We must rise with the occasion and save our country

The current COVID-19 pandemic requires that ACP carefully craft public policies not only for how care is organized and delivered on the front lines but also for helping physicians save patients while keeping themselves safe as well.

When President Abraham Lincoln made these remarks to Congress on Dec. 1, 1862, it was about the stormy present of a nation at war with itself, and the need to think and act differently to save the country. I was reminded of his words when I thought about the stormy present of the United States today. Like the soldiers who fought to preserve the Union in the time of Lincoln, at grave risk to themselves, it's today's physicians, nurses, emergency medical technicians, and other health care workers who are valiantly doing all they can to save our country from a highly infectious and often lethal pandemic disease, COVID-19. They are putting their own lives, and often those of their families, at great risk, and often without the protection they need, just like the ragged soldiers of the Civil War who marched unprotected against a fusillade of Gatling guns.

Our stormy present also requires that we think anew and act anew, not only in how care is organized and delivered on the front lines but also in advocating for public policies to help physicians save as many of us as possible from COVID-19 while keeping themselves safe as well. Since COVID-19 became a national and global emergency (even before the official declaration of such by President Trump), ACP has been turning out statements of advocacy at an unprecedented pace, constantly thinking anew about what else needs to be done—today, not tomorrow—to support physicians and their patients.

In the one-month period from March 3 through April 3, ACP released 41 letters, statements, and policy pronouncements on COVID-19, all of which (and additional ones since then) can be found on our coronavirus advocacy page. It's not just the astonishing number of policy recommendations we've put out that's noteworthy, it's all the activity that accompanies them: the calls and virtual meetings with members of Congress and their staffs, with federal agency officials, with private payers, with our allies, with anyone who can make a difference for the better.

It's also that we've had to think anew about issues that we've never had to address, or never had to address in circumstances like we have today. ACP has been taking on the really difficult issues, leading the national conversation and bringing others along with us, from advocating to oppose discrimination in care against classes of patients and against physicians and others of Asian descent, to doing everything possible to get personal protective equipment (PPE) to physicians, to issuing social distancing recommendations, to urging that actions be taken to address growing shortages of prescription drugs.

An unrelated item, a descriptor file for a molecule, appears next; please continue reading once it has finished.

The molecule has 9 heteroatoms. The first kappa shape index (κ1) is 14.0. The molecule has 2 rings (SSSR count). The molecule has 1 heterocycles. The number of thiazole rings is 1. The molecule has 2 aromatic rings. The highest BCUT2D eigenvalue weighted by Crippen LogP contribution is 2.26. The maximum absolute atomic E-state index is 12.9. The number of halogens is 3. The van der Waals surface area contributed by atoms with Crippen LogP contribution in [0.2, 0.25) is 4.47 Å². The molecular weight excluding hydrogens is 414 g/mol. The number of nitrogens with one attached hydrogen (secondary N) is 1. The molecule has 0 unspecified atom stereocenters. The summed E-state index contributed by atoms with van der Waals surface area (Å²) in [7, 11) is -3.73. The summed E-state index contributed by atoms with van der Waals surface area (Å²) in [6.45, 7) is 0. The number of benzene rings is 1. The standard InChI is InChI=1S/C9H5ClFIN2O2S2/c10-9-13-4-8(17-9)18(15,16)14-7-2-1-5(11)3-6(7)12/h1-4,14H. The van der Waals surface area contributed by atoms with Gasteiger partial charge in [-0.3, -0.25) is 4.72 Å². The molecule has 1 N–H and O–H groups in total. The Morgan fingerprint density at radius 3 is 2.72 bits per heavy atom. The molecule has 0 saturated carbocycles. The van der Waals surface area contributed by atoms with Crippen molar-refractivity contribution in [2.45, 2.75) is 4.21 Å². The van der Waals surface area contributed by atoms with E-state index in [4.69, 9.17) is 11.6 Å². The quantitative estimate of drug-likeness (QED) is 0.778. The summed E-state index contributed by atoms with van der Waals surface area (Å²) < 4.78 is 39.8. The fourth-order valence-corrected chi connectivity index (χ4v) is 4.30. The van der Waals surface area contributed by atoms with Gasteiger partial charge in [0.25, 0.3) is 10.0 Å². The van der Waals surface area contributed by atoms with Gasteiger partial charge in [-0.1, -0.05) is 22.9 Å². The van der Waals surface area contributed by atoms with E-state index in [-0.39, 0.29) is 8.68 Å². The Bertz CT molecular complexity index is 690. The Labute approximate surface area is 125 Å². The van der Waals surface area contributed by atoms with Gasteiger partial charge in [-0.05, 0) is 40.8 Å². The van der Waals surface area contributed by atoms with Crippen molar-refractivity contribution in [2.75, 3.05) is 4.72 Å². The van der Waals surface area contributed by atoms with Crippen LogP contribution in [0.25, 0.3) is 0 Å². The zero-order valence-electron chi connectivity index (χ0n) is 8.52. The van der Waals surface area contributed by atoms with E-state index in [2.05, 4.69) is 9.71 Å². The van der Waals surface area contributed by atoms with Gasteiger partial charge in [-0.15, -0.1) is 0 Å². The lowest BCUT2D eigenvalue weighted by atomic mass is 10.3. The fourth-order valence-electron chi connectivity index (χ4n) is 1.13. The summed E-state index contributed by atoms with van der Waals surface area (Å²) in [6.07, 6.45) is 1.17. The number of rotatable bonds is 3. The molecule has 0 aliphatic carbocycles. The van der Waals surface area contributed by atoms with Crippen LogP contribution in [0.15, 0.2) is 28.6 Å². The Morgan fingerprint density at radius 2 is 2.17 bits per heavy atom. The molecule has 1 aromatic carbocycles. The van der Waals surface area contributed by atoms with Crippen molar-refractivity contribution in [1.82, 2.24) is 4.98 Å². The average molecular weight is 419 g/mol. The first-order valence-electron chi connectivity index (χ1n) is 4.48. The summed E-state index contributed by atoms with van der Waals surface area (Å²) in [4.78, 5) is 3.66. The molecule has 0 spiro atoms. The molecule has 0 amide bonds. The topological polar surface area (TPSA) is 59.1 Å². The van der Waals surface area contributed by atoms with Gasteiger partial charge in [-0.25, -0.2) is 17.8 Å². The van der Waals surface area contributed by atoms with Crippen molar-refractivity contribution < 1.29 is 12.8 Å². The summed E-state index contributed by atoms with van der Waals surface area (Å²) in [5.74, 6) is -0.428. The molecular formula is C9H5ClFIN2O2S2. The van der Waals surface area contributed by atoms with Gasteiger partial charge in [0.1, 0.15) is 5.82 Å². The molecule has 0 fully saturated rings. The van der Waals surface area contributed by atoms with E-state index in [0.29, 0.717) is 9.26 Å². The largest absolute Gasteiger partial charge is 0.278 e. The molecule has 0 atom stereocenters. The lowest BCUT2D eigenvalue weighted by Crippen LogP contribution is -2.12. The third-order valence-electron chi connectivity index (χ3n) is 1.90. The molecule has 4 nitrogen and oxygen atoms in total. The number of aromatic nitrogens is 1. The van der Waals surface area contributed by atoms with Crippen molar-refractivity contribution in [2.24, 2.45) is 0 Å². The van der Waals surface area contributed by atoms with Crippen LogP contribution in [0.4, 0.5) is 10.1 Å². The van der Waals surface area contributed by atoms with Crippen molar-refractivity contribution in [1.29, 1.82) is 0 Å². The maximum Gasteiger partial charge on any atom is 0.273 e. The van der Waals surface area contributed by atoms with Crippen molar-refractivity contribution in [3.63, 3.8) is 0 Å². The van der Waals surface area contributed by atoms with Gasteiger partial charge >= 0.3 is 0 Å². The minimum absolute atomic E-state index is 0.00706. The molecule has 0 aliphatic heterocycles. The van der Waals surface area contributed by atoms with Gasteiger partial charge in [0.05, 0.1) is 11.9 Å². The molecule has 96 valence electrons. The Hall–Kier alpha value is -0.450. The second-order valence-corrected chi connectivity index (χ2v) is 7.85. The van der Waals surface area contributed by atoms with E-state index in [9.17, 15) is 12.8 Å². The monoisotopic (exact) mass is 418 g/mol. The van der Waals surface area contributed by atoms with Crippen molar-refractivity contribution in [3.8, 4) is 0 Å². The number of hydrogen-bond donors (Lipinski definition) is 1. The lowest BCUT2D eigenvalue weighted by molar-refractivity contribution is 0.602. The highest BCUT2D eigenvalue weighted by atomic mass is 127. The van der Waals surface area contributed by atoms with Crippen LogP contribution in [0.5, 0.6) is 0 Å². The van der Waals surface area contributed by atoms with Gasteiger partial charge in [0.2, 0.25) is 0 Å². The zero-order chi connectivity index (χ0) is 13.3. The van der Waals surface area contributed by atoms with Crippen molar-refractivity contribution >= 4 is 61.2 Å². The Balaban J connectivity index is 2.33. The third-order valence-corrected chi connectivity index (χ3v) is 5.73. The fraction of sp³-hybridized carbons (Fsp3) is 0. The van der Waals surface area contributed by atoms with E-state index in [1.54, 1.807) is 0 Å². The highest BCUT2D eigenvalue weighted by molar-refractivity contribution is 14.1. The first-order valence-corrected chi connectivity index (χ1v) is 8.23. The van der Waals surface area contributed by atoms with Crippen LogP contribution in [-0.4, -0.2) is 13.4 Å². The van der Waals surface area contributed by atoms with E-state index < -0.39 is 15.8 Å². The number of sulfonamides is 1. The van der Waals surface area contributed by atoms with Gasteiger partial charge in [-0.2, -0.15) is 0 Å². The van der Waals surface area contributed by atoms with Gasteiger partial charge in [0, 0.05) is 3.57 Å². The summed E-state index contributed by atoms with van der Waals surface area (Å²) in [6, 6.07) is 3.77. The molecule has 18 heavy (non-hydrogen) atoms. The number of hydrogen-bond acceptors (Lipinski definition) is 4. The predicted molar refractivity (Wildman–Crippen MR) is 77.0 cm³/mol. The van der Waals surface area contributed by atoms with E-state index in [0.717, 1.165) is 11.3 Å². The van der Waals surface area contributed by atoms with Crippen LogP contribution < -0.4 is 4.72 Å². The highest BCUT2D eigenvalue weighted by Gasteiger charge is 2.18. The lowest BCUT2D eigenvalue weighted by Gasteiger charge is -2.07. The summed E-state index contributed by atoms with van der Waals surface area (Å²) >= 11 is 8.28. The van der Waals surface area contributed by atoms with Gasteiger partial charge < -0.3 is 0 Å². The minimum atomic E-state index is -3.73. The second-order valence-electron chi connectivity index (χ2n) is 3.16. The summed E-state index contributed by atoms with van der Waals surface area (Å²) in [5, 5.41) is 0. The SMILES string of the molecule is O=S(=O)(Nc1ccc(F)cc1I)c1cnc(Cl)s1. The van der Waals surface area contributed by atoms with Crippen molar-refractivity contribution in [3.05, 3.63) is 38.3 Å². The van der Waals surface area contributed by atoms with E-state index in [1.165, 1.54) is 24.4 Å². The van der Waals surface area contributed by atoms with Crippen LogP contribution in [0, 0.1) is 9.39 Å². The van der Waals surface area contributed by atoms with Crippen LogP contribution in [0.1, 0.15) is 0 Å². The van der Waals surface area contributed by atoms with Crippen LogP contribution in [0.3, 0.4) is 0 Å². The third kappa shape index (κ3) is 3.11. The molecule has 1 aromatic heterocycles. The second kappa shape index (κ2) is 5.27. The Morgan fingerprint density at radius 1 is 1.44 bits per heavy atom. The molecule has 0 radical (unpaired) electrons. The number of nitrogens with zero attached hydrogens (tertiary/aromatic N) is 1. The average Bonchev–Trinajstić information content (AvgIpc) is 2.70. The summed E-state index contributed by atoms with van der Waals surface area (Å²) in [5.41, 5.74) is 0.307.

In particular, ACP has been advocating for policies on the following.

  • Ensure the supply, distribution, and rapid dissemination of PPE to physicians and other frontline workers. We were, to my knowledge, the first physician membership organization to urge President Trump on April 2 to use the Defense Production Act to require companies to manufacture PPE. The president subsequently announced a partial invoking of that authority to require that 3M produce masks and other PPE, although ACP continues to press him to apply this authority more broadly.
  • Ensure the economic viability of struggling physician practices. As physicians have switched to virtual visits rather than in-person ones, they've taken a huge hit on the revenue needed to keep their practices open and pay their staffs. ACP has advocated successfully for CMS to pay for phone calls under the Medicare program and has urged private payers to do the same (many have). We've advocated successfully for provisions in COVID-19 legislation from Congress to provide direct payments to practices, allow them to apply for low-interest “forgivable” loans for payroll and other related costs, make them eligible for advance tax credits to offset expanded paid medical and sick leave, and much more. We've been pressing federal agencies to prioritize physicians and get the help they need out the door, as quickly as possible. More still needs to be done, however, and ACP will continue to do all that it can to ensure that physicians and their practices get the support they need.
  • Ensure that patients are covered for testing and treatment and that both are affordable. We've pressed for more funding for and expansion of Medicaid coverage, for coverage of tests and related physician visits at no cost to the patient, for creation of a specialty enrollment period in the Affordable Care Act's health plan marketplaces, and for coverage of telehealth and audio-only phone calls to the many patients who do not have smartphones and other video-sharing telehealth devices.
  • Ensure that international medical graduates can get the visas they need in time to travel to the United States for their residency programs.

ACP has also created a toolkit for members, continually updated, to help them obtain the help that they and their practices need.

ACP will continue to advocate on these issues, and on whatever challenges come up, as quickly and effectively as needed, to address the stormy present of COVID-19, thinking anew and acting anew so we can help save our country from this deadly virus.